At once they left their nets and followed him.
Matthew 4:20

We all want to act like we’re not. We rouge and powder ego, cover seeping wounds with designer labels, stuff our homes full of temporality. We watch our sparkly watches tick, tick time, forgetting life paces us in our stand still. Every moment, every pulse, meant to frolic and savor and wring out, pours from our pitcher of carelessness.

Our bodies wither as we shake hands, skin wrinkles paper thin, organs slow blink by blink. No, this isn’t what you say in a Friday “give me something to go on, Taylor” blog. But it is the truth: this life, this world, this body in every moment is letting go of me, moving beyond me, consuming this package I embody back into dust.

And we want to pretend that it isn’t true, that our loved ones won’t carry us to the graveyard. We want to pretend that our worlds will always revolve around us, that no one can replace us.

But Pretending just allows us to waste breaths. Feel your chest rise and fall as you read this, look across the room at children blinking their own ways through childhood. See the tulips by the kitchen window stretch and twist to sun, watch the rain fall . . . and see it: your life, your chance, your only moment to fully live.

Wasn’t that what Peter and Andrew did that day when Jesus called them,

As Jesus was walking beside the Sea of Galilee, he saw two brothers, Simon called Peter and his brother Andrew. They were casting a net into the lake, for they were fishermen. “Come, follow me,” Jesus said, “and I will send you out to fish for people.” Matthew 4:18-19

Why did they listen? Why did they drop their nets and follow? Did they reach the end of temporality and stare into the line where Ocean and Sky meet? Did they stand still and hear the pulse of a world insisting upon life with or without their own, did they understand that every breath is a gift to bless or to squander?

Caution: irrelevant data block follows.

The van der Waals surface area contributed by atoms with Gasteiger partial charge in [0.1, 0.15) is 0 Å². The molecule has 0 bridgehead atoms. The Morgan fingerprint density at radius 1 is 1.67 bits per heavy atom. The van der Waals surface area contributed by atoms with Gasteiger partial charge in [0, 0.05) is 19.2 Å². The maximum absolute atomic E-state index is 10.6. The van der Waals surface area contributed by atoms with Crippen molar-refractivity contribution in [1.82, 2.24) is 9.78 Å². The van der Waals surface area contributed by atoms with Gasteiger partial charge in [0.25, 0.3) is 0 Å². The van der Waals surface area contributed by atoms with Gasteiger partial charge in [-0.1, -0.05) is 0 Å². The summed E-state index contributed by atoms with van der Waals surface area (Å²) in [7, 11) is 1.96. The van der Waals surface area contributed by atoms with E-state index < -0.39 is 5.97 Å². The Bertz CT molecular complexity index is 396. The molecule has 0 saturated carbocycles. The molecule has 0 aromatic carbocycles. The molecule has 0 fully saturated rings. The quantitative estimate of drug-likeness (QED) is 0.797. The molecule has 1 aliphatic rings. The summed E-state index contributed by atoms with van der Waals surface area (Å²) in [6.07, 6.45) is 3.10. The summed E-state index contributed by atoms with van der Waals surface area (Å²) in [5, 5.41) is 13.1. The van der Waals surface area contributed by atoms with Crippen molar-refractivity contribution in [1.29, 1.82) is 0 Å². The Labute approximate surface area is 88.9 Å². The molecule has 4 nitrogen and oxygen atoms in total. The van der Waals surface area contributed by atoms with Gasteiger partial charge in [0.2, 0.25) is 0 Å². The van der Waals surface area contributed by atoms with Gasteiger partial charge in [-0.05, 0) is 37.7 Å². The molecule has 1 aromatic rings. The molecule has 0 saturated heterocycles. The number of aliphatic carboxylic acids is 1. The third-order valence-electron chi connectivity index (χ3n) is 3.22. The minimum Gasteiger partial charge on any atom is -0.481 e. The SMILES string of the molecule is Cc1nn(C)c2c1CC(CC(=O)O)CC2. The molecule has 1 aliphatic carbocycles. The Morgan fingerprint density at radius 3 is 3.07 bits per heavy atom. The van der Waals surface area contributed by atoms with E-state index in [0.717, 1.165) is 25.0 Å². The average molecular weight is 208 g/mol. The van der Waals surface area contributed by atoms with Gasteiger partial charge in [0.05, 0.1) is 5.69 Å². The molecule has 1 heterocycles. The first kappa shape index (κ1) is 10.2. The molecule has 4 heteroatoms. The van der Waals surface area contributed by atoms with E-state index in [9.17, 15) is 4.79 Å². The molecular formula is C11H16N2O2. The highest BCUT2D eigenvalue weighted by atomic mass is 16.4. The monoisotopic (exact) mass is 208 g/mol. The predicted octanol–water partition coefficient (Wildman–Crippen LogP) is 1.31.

Maybe we, too, can drop our nets. Drop our egos. Drop our agendas and our lists of demands and standards. Maybe then we can see what they saw: those two fishermen walking away from all foreseen time ticks, all means of manipulating future.

Maybe then, in the great net drop, we catch something far more grand. Maybe we catch a vision of what our Savior sees hidden in this world, crushed into the plainness and sprinkled in monotony. Maybe we can see purpose that stretches beyond my sparkle and your flash. Maybe, just maybe, we find soul in ourselves and soul in another. And could we discover that there is something better to fight for and yearn for and share than just this sagging worldliness we’re wearing?

I close my eyes and He’s calling me. And He’s calling you. Drop your nets, child. Come follow me.

Come follow Him, right into glisten. Hear the roar of His brand new ocean.

I’m dropping the net . . . dropping the hype and the rouge and the glitz.

I’m going fishing for people.

Lead on Jesus,

Taylor